Modern science, tech uncover lives and culture of ancient Egyptians at Baylor



Washington, June 5: The use of technology and modern science has revealed the long buried secrets of the lives and cultures in ancient Egypt at Baylor University's Mayborn Museum Complex.


"These days, ground-penetrating radar is used to find lost Egyptian cities, such as one near Cairo," said Terry White, exhibit installation supervisor at the Center of Science and Industry.

He said that mummies could be studied through soft-tissue and skeletal scanned images, rather than by unwrapping or disturbing the remains.

CT scans and forensic reconstructions of the faces of Annie, the mummified teenage girl and three other female mummies would be on display at the exhibition at the university, and also animal mummies and funeral artifacts and amulets.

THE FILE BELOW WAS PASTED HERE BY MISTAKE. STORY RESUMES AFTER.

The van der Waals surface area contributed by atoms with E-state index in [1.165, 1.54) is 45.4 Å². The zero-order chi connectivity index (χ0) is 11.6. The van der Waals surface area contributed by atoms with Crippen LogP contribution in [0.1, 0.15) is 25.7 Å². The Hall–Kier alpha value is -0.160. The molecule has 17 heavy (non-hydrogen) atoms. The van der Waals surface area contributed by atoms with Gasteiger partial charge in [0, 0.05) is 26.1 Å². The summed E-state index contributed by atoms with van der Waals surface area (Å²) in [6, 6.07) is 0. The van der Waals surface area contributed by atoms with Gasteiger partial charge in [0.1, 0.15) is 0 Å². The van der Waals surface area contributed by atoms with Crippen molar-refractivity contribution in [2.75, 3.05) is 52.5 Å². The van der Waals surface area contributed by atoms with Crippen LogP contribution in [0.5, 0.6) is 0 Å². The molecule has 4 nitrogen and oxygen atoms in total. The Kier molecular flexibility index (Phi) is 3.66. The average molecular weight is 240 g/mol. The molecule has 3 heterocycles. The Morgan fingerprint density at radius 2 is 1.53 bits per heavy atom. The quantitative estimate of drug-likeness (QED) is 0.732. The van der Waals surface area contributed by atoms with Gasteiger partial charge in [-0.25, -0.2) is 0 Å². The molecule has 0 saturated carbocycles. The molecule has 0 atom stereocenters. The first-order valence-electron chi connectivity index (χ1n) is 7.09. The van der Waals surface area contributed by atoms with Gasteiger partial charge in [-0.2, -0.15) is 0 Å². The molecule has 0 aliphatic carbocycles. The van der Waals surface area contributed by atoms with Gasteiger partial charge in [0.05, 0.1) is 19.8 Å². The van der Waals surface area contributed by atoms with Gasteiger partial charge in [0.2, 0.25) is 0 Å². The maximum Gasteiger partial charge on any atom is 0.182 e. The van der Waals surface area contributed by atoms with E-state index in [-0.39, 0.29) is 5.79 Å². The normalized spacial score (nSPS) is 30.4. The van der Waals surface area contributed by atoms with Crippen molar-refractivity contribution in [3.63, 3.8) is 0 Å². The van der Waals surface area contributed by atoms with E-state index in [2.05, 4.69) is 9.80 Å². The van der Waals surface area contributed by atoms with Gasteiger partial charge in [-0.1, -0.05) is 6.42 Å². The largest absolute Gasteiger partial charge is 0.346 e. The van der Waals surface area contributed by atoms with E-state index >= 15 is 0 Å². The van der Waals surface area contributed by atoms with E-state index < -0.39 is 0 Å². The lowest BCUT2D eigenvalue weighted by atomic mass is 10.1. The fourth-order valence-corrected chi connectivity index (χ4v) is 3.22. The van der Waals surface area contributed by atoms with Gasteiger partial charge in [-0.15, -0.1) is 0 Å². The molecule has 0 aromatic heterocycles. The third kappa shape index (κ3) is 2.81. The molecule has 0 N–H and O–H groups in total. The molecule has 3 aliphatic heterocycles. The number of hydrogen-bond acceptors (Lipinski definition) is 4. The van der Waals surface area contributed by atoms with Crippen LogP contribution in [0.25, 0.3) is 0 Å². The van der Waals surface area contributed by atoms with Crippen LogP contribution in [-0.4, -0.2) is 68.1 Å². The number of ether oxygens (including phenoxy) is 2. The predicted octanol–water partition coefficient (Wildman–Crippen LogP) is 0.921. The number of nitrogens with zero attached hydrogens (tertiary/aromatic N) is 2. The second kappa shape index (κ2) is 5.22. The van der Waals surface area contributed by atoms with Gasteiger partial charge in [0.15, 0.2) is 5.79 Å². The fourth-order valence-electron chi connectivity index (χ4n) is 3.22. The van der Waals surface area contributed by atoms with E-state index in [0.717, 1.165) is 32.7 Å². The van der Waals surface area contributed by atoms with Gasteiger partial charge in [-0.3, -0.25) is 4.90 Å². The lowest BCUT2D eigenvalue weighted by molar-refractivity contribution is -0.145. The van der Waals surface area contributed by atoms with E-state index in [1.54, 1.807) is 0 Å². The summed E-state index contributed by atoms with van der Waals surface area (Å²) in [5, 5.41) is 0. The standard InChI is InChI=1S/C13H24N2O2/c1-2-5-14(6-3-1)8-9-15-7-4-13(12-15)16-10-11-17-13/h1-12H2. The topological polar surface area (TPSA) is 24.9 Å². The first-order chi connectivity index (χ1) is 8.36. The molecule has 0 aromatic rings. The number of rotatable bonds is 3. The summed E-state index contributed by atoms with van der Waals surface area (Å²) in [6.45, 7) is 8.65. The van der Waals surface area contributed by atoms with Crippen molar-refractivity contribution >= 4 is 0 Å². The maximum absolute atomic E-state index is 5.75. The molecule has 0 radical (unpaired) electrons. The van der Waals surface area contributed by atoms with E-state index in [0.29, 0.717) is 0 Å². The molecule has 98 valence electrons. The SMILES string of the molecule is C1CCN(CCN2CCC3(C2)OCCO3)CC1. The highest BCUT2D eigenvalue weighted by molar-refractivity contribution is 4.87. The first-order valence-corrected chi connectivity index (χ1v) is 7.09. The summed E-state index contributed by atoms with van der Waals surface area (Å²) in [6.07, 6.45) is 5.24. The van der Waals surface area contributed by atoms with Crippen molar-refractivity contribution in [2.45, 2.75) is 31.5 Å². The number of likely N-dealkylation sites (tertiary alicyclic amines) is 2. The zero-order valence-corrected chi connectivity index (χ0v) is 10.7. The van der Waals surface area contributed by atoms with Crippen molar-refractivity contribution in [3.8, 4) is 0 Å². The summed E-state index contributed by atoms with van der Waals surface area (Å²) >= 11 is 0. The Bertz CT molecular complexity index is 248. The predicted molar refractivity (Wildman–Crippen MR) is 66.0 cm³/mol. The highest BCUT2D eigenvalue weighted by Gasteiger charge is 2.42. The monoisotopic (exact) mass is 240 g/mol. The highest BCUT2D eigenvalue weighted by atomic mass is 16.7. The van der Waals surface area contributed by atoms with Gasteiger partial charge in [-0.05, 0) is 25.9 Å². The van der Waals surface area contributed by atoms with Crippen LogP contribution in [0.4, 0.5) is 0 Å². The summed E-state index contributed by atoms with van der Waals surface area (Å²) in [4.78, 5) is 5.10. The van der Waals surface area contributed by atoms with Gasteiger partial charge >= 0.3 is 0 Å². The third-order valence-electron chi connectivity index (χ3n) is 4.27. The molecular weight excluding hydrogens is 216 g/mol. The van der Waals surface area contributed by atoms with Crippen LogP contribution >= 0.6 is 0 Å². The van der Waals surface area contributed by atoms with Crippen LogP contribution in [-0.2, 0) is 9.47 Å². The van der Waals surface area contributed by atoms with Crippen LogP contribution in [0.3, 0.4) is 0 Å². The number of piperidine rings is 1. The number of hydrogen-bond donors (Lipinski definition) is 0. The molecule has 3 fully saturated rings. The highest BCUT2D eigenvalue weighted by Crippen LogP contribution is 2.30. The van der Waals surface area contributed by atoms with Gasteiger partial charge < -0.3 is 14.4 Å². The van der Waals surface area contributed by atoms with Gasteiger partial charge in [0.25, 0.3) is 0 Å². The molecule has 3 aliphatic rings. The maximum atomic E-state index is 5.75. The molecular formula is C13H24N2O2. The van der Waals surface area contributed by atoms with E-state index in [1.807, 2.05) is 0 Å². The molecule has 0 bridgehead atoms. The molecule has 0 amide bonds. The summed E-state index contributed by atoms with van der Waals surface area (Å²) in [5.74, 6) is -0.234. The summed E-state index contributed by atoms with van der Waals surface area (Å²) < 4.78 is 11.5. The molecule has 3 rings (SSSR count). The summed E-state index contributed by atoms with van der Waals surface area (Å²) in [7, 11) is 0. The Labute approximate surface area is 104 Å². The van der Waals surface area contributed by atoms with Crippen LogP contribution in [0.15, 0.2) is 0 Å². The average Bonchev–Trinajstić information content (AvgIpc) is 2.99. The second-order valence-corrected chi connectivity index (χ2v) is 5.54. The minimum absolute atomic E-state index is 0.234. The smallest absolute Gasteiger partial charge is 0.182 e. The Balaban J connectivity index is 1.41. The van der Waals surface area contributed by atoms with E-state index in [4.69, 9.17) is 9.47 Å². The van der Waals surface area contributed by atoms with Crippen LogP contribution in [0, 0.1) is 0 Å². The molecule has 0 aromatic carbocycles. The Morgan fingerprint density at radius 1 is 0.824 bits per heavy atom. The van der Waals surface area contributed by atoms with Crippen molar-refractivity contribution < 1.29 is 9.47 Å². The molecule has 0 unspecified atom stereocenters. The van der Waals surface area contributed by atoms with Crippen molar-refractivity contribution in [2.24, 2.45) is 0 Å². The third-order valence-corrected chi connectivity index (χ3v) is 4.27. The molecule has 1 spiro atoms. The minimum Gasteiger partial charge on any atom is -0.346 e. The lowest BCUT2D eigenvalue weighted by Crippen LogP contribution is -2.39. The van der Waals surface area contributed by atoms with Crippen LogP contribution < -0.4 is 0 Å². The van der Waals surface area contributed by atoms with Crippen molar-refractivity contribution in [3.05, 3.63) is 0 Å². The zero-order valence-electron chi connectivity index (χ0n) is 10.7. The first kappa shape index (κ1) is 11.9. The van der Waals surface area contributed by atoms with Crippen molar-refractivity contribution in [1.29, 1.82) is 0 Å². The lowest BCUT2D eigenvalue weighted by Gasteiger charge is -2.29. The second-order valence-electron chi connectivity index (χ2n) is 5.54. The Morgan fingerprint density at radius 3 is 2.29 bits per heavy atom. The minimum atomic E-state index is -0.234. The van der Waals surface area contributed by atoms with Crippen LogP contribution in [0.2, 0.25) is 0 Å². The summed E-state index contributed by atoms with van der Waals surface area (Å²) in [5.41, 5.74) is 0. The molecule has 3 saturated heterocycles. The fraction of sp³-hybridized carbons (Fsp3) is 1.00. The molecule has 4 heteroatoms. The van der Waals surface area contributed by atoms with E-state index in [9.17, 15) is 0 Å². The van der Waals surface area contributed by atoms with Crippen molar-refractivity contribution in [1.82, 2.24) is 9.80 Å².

The exhibit would also give visitors an insight into 99.9 percent of the people's lives in Egypt not just famous pharaohs such as King Tut.

The secrets revealed have also surprised archeologists as one is that many people who built the Pyramids appear to have been well treated, despite the stereotype that they were forced laborers.

"Maybe there were some that were slaves, but there were a lot that volunteered," White said.

"Tomb workers were somewhat like platoons, living in barracks of about 40 people. They received medical treatment when necessary, and "they ate meat every day, gardened, made pots. In that time in history, it was probably not a bad life," he added.

The exhibition is produced by the Center of Science and Industry in Columbus, Ohio, and runs through Sept. 5.


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